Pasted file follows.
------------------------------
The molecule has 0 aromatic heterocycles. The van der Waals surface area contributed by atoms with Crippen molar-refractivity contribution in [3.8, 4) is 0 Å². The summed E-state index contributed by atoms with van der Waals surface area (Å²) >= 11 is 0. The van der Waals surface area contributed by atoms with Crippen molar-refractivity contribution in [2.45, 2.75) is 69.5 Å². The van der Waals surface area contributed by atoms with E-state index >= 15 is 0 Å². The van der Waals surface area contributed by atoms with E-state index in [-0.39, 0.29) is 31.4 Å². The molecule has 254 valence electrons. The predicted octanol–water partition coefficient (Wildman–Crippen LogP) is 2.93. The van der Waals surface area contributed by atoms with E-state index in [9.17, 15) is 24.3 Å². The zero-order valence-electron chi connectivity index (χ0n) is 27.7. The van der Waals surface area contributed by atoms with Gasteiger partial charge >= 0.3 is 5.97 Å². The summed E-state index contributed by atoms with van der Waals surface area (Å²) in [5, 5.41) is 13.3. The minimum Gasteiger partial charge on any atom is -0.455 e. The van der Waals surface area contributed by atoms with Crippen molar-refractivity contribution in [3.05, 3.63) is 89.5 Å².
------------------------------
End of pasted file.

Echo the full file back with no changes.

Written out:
The molecule has 0 aromatic heterocycles. The van der Waals surface area contributed by atoms with Crippen molar-refractivity contribution in [3.8, 4) is 0 Å². The summed E-state index contributed by atoms with van der Waals surface area (Å²) >= 11 is 0. The van der Waals surface area contributed by atoms with Crippen molar-refractivity contribution in [2.45, 2.75) is 69.5 Å². The van der Waals surface area contributed by atoms with E-state index >= 15 is 0 Å². The van der Waals surface area contributed by atoms with E-state index in [-0.39, 0.29) is 31.4 Å². The molecule has 254 valence electrons. The predicted octanol–water partition coefficient (Wildman–Crippen LogP) is 2.93. The van der Waals surface area contributed by atoms with E-state index in [9.17, 15) is 24.3 Å². The zero-order valence-electron chi connectivity index (χ0n) is 27.7. The van der Waals surface area contributed by atoms with Gasteiger partial charge >= 0.3 is 5.97 Å². The summed E-state index contributed by atoms with van der Waals surface area (Å²) in [5, 5.41) is 13.3. The minimum Gasteiger partial charge on any atom is -0.455 e. The van der Waals surface area contributed by atoms with Crippen molar-refractivity contribution in [3.05, 3.63) is 89.5 Å².